The process of passing a new law in Croatia is called “zakonodavni postupak” (legislative procedure) as well as “postupak donošenja zakona” (process of bringing a law). Passing new laws is the responsibility of the Croatian parliament, known as “Sabor”.
The Sabor can pass a variety of measures, including:
- Ustav (a constitution)
- Ustavni zakon (constitutional law)
- Zakone (laws)
- Državni proračun (state budget)
Passing a law is a detailed process, which must pass through several stages before it can be made into law.
Laws starts with a “suggestion”
The process for creating a new law or amending an existing law in Croatia starts with a written suggestion, called a “prijedlog zakona”.
People who can suggest a new law are:
- Parliament representatives
- Parliament political group
- Parliament working bodies
The suggested change to law must contain solutions in the form of legal directives. These solutions can represent alternatives to existing practice or brand new solutions to problems or topics not yet addressed. All the proposed solutions must contain detailed explanations.
Once formulated, the suggestion is submitted to the predsjednik Sabora (president of the parliament).
What does the “suggestion” look like?
The prijedlog zakona must contain:
- Constitutional basis for the law
- Basic question that must be regulated by the law
- Consequences of the law
- Resources for the law
- Detailed explanation of the proposed law change
- Related regulations of the existing law (if the law already exists)
In addition, the initiator may also provide:
- Expert opinions
- International contracts
- Report on conducted consultations with the public
Consideration of the law
The next step is for the suggestion to be considered by committees within the Sabor. The two committees that take control of the suggestion first are “predsjednik matičnog radnog tijela” (president of the mother working body) and “predsjednik Odbora za zakonodavstvo” (president of the committee on legislation).
There may be additional committees involved depending on which topics are covered in the proposed law.
These committees are required to add the suggestion of the law to their daily agenda and conduct a discussion. It can be denied later during the first vote, but the suggestion must be heard. Discussion cannot be silenced for purely political reasons.
The committees (also referred to as “working bodies”) state their opinion on the elements included in the suggestion. The committee on legislation then states its opinion about the constitutional basis for the law.
After considering the suggestion, the committee prepares and delivers a report to the Sabor. The report contains the opinion, point of views, remarks, and suggestions established in the earlier discussion.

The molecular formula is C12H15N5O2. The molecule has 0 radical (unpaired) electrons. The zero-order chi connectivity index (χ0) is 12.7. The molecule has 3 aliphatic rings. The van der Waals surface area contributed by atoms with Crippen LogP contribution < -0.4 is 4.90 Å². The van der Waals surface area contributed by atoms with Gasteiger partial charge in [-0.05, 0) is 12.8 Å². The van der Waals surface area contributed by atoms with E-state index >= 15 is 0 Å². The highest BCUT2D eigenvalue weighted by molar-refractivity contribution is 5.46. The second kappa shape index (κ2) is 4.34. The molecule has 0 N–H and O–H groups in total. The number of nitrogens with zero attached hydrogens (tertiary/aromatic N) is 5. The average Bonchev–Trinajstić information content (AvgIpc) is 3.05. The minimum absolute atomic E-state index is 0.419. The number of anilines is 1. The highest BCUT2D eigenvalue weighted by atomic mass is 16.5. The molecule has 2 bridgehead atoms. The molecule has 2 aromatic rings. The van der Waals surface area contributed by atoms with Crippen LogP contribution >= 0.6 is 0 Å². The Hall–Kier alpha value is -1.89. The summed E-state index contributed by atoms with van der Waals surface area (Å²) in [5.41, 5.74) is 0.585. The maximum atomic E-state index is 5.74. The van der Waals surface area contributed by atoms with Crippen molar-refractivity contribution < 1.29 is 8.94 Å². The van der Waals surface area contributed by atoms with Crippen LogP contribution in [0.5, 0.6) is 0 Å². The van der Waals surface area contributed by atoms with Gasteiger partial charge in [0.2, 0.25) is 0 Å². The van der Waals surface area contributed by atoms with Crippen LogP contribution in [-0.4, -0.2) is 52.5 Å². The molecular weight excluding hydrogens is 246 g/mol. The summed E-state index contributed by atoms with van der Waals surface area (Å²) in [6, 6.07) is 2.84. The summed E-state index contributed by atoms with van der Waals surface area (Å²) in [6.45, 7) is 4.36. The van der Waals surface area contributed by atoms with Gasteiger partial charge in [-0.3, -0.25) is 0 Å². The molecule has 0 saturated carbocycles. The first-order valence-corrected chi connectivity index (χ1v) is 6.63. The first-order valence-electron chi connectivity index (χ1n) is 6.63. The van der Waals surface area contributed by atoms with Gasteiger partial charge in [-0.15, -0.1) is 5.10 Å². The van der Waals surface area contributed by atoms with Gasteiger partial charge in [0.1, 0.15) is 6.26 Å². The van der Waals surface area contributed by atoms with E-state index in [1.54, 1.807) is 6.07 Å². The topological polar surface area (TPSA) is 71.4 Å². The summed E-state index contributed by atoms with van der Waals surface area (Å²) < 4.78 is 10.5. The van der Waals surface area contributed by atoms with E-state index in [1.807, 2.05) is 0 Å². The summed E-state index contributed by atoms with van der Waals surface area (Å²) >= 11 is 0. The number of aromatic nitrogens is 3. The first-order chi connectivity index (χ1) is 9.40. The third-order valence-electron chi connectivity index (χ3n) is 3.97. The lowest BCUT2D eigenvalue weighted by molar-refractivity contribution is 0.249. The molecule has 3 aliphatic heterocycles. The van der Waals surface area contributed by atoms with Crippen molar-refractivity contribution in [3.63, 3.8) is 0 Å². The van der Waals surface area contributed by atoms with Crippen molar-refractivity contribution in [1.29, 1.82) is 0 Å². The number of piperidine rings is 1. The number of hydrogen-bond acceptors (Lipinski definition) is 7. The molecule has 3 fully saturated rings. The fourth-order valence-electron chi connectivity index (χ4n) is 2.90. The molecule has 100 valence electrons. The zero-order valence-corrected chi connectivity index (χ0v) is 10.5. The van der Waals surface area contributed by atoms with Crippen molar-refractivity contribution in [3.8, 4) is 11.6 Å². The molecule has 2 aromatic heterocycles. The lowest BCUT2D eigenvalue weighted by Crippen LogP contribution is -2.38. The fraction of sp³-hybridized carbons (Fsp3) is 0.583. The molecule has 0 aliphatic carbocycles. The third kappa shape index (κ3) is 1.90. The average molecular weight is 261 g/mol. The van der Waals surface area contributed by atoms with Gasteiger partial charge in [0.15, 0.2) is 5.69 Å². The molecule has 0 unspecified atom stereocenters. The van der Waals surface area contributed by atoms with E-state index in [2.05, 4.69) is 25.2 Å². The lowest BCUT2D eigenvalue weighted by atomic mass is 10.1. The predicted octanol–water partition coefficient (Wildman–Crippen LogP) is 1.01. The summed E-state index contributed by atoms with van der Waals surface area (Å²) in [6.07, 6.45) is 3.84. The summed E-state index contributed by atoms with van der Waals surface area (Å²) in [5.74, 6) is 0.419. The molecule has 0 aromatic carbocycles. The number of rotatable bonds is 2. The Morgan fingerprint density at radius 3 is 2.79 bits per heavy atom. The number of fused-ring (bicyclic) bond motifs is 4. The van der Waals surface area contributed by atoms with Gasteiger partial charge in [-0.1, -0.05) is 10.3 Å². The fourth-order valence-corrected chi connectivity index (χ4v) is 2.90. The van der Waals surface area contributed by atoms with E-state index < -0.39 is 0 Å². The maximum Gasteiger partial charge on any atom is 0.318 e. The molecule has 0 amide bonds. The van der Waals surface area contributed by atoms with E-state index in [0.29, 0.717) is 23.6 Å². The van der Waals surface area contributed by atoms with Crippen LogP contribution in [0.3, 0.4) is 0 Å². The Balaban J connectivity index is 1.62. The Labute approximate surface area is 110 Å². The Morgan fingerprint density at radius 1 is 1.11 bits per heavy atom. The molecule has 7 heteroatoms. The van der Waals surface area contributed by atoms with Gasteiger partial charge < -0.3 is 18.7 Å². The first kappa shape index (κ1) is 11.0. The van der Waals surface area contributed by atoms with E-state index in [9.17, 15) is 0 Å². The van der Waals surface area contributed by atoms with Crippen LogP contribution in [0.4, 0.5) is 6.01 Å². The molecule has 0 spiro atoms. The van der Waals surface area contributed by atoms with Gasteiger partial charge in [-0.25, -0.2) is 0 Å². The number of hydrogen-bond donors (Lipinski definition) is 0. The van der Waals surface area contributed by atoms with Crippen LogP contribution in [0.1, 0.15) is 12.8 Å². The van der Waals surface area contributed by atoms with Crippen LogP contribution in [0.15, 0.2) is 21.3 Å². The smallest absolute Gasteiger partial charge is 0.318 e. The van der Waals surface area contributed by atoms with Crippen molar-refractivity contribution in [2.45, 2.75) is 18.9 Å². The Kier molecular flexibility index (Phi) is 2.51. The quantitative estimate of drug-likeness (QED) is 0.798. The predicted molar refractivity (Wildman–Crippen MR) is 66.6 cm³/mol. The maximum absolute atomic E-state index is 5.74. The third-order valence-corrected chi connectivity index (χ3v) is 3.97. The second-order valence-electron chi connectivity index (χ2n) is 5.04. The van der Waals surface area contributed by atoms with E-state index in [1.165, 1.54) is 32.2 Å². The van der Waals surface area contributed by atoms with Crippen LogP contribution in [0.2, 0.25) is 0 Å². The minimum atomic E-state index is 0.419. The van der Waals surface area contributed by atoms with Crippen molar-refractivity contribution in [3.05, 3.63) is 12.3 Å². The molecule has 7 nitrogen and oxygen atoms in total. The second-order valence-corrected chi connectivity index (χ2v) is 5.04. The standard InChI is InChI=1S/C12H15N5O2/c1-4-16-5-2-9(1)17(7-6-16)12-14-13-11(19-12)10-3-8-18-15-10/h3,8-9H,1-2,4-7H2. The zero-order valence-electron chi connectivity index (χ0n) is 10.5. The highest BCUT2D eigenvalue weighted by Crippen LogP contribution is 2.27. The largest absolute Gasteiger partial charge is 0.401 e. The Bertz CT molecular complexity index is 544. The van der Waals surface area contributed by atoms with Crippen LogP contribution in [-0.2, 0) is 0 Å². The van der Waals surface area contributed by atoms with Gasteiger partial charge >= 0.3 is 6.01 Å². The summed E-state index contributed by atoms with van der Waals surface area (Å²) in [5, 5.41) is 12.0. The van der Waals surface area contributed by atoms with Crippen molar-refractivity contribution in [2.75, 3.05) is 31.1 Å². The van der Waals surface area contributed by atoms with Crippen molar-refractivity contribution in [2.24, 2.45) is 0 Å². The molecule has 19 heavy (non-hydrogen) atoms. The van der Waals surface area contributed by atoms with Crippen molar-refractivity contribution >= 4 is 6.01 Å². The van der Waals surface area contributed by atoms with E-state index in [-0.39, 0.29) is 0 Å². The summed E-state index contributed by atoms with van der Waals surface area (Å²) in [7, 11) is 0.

Matično radno tijelo (mother working body) examines this report, compiles its own report and gives it to the Sabor. After they prepare the report, a representative is selected who is responsible for presenting the opinion, point of views, and suggestions about the law during a session of the parliament. This person represents the committees outside of Sabor.
The president of the parliament submits all the reports of the included committees to the promoter of the law and representatives. This second representative, referred to as the “promoter”, represents the committees within Sabor.
First reading of the law
The first reading of the law is conducted during a session of parliament. Representatives of the Sabor are given the opportunity to argue all aspects of the new law.
After the discussion, a vote is called of the members. Members vote by raising their hands. If the measure gains a simple majority, it will proceed in the process. If it fails to reach a majority, then the suggestion will be rejected.
If a member of Sabor wants to revisit the suggestion, it can be added back to the agenda for discussion three months after the initial rejection. If the law is accepted, the report is forwarded to the promoter. After that, the final suggestion of the law is made.
Final suggestion of the law
Next, the final version of the prijedlog zakona is drafted. This version must include:
- Reasons for passing the law
- Questions that will be answered by passing the law
- Explanation of directives of the law
- Financial plan for implementation
All parts and amendments that make up the suggested law must be analyzed part by part by members of the Sabor. After analysis, a vote is called in parliament. Members vote by raising their hands. The law will pass with a simple majority.
Second reading of the law
Once the final version of the law is ready, there is a second reading during a session of parliament. At this time, all parts of the law are analyzed step by step again. After this, the discussion is closed and the Sabor finalizes the decision on passing the new law.
The president of the Sabor signs the new law and all supporting documents. Then the law and documents are sent to the Croatian President who passes the law. The law is published and announced in the state newspaper Narodne Novine and it is also recorded on zakon.hr where all the laws are published.
Third reading of the law
The third reading is considered optional. It is usually only necessary when the law includes a large number of amendments or when amendments change most of the content of the final law.
And that’s how an idea becomes a law in Croatia. ☺
Please note: All information provided by Expat in Croatia is only for the purposes of guidance. It does not constitute legal or financial advice in any form. It is important to understand that Croatian laws and bureaucratic rules often change and each personal case is individual and different rules may apply. For legal advice, you must consult with a licensed Croatian lawyer. For financial advice, you must consult with a licensed Croatian tax advisor or accountant. We can recommend one if you contact us.